On Monday, Aug. 9, 2010, I visited the Jim Taylor Primary School in Kisap, PNG. Kisap is outside of Banz, which is outside of Mt Hagen by about an hour’s drive. The Jim Taylor School is taking part in the One Laptop per Child (OLPC) Initiative that is sponsored by the PNG SDP (Sustainable Development Program), which is the organization in charge of all of the OLPC deployments in PNG. The PNG SDP is a company that was founded as part of an agreement by the Ok Tedi mine in the Western Province, and its mission is to provide development-oriented projects to improve the quality of life for those affected by the Ok Tedi mining, although this project is being deployed on a wider scale. The Jim Taylor School is a primary school, which in PNG means grades 3-8. This school has about 450 total students with two classes for each grade level. At this time, grades 3-5 have the XO laptops, with about 245 total laptops having been provided to the school. It’s a beautiful school, far back from the main road, and the main path is lined with bright yellow and orange orchids.
All teachers also received an XO, then went through the week-long training provided by the team also in charge of the technology/install. The training and deployment had just taken place the week before, so this was a VERY new project! Their school is the first school in the Western Highlands province, and the third school in the entire country, to receive the OLPC XOs. The staff live in the buildings behind the school. I received an extremely warm welcome at this school, with all the children lining up along the road to welcome me (and the principal) to the school that morning. They had even made a chalkboard sign with my name on it to personalize the welcome.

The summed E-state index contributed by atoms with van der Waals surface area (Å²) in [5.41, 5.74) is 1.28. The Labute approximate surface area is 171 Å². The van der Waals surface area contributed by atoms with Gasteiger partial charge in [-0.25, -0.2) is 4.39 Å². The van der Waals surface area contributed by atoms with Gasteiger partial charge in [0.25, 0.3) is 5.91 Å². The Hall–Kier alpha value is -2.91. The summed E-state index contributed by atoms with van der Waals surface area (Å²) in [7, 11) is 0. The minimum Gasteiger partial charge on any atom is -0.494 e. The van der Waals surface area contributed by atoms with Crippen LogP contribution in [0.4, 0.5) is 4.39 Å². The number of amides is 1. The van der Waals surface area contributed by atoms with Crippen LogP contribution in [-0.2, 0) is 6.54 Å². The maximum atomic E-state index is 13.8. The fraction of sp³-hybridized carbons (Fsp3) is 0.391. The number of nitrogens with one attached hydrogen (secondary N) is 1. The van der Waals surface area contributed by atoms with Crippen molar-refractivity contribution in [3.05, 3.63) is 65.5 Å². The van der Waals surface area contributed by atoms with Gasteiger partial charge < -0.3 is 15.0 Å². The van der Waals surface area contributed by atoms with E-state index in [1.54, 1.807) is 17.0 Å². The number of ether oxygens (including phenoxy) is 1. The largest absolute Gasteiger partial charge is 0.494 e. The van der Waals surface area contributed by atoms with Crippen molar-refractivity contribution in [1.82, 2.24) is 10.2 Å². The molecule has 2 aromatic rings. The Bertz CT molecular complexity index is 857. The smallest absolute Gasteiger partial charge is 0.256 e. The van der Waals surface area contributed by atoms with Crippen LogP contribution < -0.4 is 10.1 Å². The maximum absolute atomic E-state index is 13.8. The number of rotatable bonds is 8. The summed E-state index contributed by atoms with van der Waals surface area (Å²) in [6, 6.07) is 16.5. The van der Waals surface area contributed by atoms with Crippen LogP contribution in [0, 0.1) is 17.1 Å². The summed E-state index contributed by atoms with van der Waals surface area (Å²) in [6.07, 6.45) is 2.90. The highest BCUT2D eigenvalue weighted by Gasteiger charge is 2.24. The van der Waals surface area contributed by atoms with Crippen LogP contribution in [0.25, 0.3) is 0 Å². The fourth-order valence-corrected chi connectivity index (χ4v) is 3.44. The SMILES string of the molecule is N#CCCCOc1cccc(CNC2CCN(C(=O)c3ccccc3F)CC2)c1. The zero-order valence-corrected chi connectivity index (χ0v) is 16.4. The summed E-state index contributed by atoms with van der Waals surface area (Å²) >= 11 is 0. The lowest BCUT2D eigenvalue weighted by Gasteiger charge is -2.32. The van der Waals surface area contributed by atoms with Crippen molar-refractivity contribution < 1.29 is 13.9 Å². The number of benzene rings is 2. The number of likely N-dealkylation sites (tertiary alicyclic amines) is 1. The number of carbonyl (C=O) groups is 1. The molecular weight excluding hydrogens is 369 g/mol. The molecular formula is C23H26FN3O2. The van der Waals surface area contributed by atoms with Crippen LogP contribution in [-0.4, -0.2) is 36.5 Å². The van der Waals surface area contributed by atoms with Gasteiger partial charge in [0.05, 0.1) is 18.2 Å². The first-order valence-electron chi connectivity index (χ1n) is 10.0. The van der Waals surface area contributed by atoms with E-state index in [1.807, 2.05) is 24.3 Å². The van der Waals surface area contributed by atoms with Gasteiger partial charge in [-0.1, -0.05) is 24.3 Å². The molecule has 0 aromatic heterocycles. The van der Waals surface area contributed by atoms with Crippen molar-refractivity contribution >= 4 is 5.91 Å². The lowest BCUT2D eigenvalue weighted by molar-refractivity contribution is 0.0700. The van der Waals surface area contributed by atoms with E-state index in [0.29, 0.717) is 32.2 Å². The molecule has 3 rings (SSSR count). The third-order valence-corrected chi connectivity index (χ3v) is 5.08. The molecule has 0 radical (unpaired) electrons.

To my surprise, these teachers told me that before the previous week’s training, none of them had ever seen or used a computer before!
Sorry, folks! Part II will have to come later, when I have a “better” Internet connection. I’ve tried to finish this post from both of my Internet Connections since I’ve been “in the field”—yes, all two of them. And this post has crashed more times than I can count, which has led to more frustration than I can continue to handle. The bandwidth just isn’t the same here!
Apparently it was folly to think I could keep up with the posts while on-site and “in the field.” And wordpress doesn’t seem to be very low-bandwidth-friendly!